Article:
Troll’s Tale: Pia’s Story
Pia the Peacekeeper isn’t just a sculpture; she’s a storyteller. Woven into her form is the narrative of environmental harmony, a tale that resonates with the Park District’s commitment to stewardship. As we celebrate the interplay of art and nature through Pia, we reinforce our dedication to nurturing a community that values, protects, and celebrates our parks, open spaces, and cultural heritage.
Through Pia, we celebrate the human connection to art, emphasizing the web of cultural heritage connecting Coast Salish tribal communities with Danish and Scandinavian traditions. This initiative underscores our shared values in preserving the environment, particularly in safeguarding watersheds, restoring ecosystems, and upholding riparian habitats. With her home on traditional Coast Salish territories, the collaboration with the Muckleshoot and Snoqualmie tribes is of the utmost importance.
According to her artist, Thomas Dambo, Pia “is like a playful troll, because she is playing with the humans, but she’s also a little bit scary because she’s kind of strong like a little girl can sometimes by accident break a leg or poke an eye out or light a fire to the hair of her doll,” Dambo says. “Don’t upset Pia because you might lose a leg.”
A Poem for Pia, by Thomas Dambo
Pretty pretty please, let’s keep the peace beneath the trees,
Hold you in my hand, I will remind you with a squeeze;
Quiet, little people, cause your criers make me tired,
Pia likes to play with people, people they keep quiet.
Visiting the Troll — Frequently Asked Questions
How Do I Get There From the Ferry?
There are so many ways to visit Pia at Sakai Park. Walking, biking, and public transportation are all in keeping with Pia’s value of environmental sustainability. Minimal vehicle parking is available on site. Also, we encourage you to take a moment, or a day, to enjoy Bainbridge Island and its abundant natural beauty.
Pia lives approximately one mile from the ferry and can be accessed via:
FOOT: It’s a little over a mile from the ferry terminal. Take the Sound to Olympics trail, which runs alongside Highway 305 and is easily accessed from the terminal and downtown. If you take the walk, we encourage the lovely little John Nelson Trail — a verdant short loop trail that hugs a vibrant ravine. Cross 305 at High School Road, and look for the nearest trail. You can also access the Park via Madison Avenue, just about .5 miles from downtown Winslow.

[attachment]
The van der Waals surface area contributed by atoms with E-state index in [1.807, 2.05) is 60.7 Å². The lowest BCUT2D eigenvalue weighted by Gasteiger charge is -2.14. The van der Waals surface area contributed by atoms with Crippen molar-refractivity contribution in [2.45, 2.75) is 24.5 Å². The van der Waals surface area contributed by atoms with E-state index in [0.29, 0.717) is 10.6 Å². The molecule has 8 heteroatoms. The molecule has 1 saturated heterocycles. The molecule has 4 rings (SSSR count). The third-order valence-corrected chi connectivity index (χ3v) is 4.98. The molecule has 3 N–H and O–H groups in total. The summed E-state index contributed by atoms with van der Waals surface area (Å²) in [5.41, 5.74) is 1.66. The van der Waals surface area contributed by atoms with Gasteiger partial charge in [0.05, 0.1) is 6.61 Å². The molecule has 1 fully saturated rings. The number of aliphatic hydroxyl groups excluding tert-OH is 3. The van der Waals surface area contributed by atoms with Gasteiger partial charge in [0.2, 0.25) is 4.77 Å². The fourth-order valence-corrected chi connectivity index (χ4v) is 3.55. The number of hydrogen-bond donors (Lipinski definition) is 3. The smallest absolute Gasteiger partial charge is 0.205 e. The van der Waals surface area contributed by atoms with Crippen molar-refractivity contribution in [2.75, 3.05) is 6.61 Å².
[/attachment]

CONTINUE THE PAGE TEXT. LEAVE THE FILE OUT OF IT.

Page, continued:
BICYCLE: Bicycle rentals are available at Bike Barn Rentals at the ferry terminal and Classic Cycle behind the McDonalds on 305.
PUBLIC TRANSPORTATION: You can take Kitsap Transit and BI Ride from the terminal. Disembark at 305 and High School Road or the stop near the library. Note there is no public transportation on Sundays.
LYFTS/UBERS/TAXIS: do not operate regularly on Bainbridge Island.
Where Can I Park?
Limited parking is available at Sakai Park. Please park at the Bainbridge Island Aquatic Center and then proceed to the park entrance by foot, located to the east. Kindly avoid parking on the road or grass, as this could lead to safety hazards and grass damage. Thank you for your understanding.
How Long Will the Troll Be Here?
By virtue of the recycled materials, Pia is intended to be a temporary installation for the public to enjoy for several years. The artist intends that Pia to age naturally. The Park District will perform basic maintenance and repairs to keep Pia safe and in good shape for as long as possible. You can help keep Pia healthy by treating her and her surroundings with care.
Can I Touch the Troll?
Visitors are free to hug and take pictures with Pia; Pia loves hugs! We ask visitors to refrain from climbing on the troll to avoid injury and ensure that she can be enjoyed for many years.
Let’s work together to keep Pia and all our visitors safe by avoiding rough play or actions that could cause harm. Feel free to take photos, enjoy the scenery, and create lasting memories with Pia – remember, gentle exploration is key. Your cooperation helps us maintain a happy and safe space for everyone.